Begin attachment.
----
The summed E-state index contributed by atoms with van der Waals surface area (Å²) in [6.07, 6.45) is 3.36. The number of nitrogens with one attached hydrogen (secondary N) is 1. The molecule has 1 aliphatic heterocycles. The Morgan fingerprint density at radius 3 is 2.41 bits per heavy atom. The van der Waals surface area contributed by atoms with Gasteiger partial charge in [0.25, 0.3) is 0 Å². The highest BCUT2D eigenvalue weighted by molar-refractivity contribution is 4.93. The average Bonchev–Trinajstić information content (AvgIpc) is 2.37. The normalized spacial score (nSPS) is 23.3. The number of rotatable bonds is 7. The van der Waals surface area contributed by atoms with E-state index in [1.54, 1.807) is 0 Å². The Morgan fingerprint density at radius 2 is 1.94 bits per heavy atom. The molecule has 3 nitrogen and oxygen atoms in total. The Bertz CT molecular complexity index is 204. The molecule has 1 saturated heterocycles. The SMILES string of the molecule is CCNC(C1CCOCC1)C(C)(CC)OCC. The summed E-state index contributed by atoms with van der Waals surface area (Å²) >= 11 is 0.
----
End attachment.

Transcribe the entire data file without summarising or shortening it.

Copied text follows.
The summed E-state index contributed by atoms with van der Waals surface area (Å²) in [6.07, 6.45) is 3.36. The number of nitrogens with one attached hydrogen (secondary N) is 1. The molecule has 1 aliphatic heterocycles. The Morgan fingerprint density at radius 3 is 2.41 bits per heavy atom. The van der Waals surface area contributed by atoms with Gasteiger partial charge in [0.25, 0.3) is 0 Å². The highest BCUT2D eigenvalue weighted by molar-refractivity contribution is 4.93. The average Bonchev–Trinajstić information content (AvgIpc) is 2.37. The normalized spacial score (nSPS) is 23.3. The number of rotatable bonds is 7. The van der Waals surface area contributed by atoms with E-state index in [1.54, 1.807) is 0 Å². The Morgan fingerprint density at radius 2 is 1.94 bits per heavy atom. The molecule has 3 nitrogen and oxygen atoms in total. The Bertz CT molecular complexity index is 204. The molecule has 1 saturated heterocycles. The SMILES string of the molecule is CCNC(C1CCOCC1)C(C)(CC)OCC. The summed E-state index contributed by atoms with van der Waals surface area (Å²) >= 11 is 0.